Things move so fast in the corporate IT world that if you want to stay current, it's almost a full-time job seeking...
out the information you need. But you fortunately already have a full-time job keeping your security up to date and deployed, your networks operating as expected and your users, and corporate superiors, happy. It's a challenge to stay up to date.
Trade shows and conferences offer you that opportunity. A fact of life in the fast-paced high-tech world, they provide venues where researchers and developers can let you know what they have available right now, and they can inform you of new technologies coming down the pike that you need to be aware of. But you must use the time at any industry gathering wisely and well. So, how do you go about it?
In a word, organize. Organize your schedule, yourself and your time at the conference or show. If you can do this, then you will spend your scarce time profitably. If you don't, well...
"Planning is most important," says Don Flinn, managing partner of Flint Security, in Marblehead, Mass. "Make sure the conference is in your specialty, and look at the sessions that are going on. Rank those sessions: How close is this to what I want to look at? Read the abstracts of the sessions. And finally, I look for sessions at a conference where I know the people giving them are good."
Organizing yourself and your schedule is not so difficult. Most conferences that you'll be interested in have a schedules of events posted on their Web sites. Visit the Web site in advance to determine sessions you'd like to attend. You're looking for information, so invest time in the schedule to get that information. If there are two sessions at the same time you need to attend, team up with another person from your company to cover them both.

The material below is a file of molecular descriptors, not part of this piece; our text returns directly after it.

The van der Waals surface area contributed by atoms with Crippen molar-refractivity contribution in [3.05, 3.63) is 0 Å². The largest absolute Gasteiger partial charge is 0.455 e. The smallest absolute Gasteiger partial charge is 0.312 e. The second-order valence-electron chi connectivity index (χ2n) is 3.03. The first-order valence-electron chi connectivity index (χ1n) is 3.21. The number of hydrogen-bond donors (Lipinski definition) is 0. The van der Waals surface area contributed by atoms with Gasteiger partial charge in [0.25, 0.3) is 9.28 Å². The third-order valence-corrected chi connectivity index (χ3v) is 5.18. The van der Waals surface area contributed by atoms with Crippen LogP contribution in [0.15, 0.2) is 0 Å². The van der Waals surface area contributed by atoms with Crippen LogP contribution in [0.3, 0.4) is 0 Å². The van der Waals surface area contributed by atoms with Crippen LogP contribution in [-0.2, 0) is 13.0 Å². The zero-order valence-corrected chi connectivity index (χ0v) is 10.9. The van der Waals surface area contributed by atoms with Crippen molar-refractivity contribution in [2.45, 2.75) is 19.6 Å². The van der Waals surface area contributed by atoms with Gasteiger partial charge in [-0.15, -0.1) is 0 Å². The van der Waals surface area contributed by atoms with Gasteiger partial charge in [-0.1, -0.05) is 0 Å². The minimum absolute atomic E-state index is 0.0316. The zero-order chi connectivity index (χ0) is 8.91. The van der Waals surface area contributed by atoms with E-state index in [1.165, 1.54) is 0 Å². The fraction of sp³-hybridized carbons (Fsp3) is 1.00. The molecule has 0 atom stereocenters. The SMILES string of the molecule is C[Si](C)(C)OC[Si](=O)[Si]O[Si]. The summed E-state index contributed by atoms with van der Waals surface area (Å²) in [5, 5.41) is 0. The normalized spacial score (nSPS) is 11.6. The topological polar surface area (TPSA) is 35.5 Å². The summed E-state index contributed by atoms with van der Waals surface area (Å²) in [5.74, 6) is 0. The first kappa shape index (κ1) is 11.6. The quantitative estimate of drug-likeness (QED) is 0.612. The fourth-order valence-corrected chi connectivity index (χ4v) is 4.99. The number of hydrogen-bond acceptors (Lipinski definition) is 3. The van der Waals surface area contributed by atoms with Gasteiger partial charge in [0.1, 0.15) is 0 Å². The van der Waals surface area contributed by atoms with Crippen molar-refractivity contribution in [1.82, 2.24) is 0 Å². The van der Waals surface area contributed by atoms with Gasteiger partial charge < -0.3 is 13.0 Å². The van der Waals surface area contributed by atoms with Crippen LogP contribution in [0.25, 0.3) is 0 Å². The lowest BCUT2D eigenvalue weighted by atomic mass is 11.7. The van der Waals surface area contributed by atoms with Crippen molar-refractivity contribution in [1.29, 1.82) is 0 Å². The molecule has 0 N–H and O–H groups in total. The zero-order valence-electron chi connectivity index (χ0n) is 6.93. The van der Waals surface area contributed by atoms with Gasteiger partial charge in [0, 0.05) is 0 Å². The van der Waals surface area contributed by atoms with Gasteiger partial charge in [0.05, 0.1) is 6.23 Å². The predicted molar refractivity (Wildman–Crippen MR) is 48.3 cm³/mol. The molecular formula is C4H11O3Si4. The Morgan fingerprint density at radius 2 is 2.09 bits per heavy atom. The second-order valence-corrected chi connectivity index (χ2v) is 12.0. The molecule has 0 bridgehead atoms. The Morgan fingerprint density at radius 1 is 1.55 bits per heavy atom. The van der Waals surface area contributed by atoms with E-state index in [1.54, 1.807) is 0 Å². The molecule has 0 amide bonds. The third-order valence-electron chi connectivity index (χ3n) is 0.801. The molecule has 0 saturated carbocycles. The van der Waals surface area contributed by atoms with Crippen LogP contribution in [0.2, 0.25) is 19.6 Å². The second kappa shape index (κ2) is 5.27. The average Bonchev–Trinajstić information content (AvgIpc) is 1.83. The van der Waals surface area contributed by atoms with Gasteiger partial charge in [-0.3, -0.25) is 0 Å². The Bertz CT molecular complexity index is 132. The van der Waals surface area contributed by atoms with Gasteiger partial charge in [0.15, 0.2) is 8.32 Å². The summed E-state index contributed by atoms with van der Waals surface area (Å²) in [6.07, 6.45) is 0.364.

David Linthicum, chief technical officer of Grand Central Communications, in Reston, Va., amplifies. "Check out the agenda, and read the description of the sessions and the speaker bio. You'd be surprised how many people just look at the session titles, and then find the session is very different from what they thought it would be."
If you're a seasoned show/conference attendee, like Flinn, there are some things you've learned by experience. For example, suppose you hear about a conference that really looks like a sales pitch for some product. Your first thought might be that it's a waste of time, but Flinn points out he still might want to attend if he wants to learn about that product and the venue is close.
However, don't over plan. You could find yourself so scheduled that you cannot take the time to "go walkabout" as Jim Keohane, an independent software developer from Long Island, New York calls it. That means going onto the exhibition floor of the conference to see what's new. This can be a valuable experience, and you'll find many new products and technologies.
Linthicum offers an alternative here. While going walkabout can be productive, you don't know whom you'll be talking with at any given booth. Send an e-mail to the sales staff at the company you're interested in and ask for an appointment at a specific time to talk with a technical person about a product, for example. This can maximize your time use.
In addition, don't think that just because there's an overall price for the conference (so many days, conference and exhibition, etc.) that you have to buy the whole package. If all the session topics you want to attend are on one day, why buy three days of a conference? "Back the appropriate fee into your plan," says Linthicum.
When you're all done, see if you have gathered these items, which Flinn offers as the takeaways you should aim for:
- New ideas in technology
- Innovative ways to work with the technology
- A good set of notes for yourself
- Face time (with the presenters of sessions at the conference).
Make sure to write up your notes, observations, and so forth. Pass these around to co-workers (and don't forget to include your boss in the distribution list; might as well spread the knowledge, and get some credit for so doing).
Remember that many conference speakers provide their contact information as a part of their presentation. Most people don't take advantage of that. "I hardly get follow-ups," Linthicum acknowledges. Be different. Follow up. These expert speakers are offering their expertise for free. Take advantage.
And have a good conference.
David Gabel, who has tested and written about computers for more than 25 years, has attended more trade shows than he cares to remember.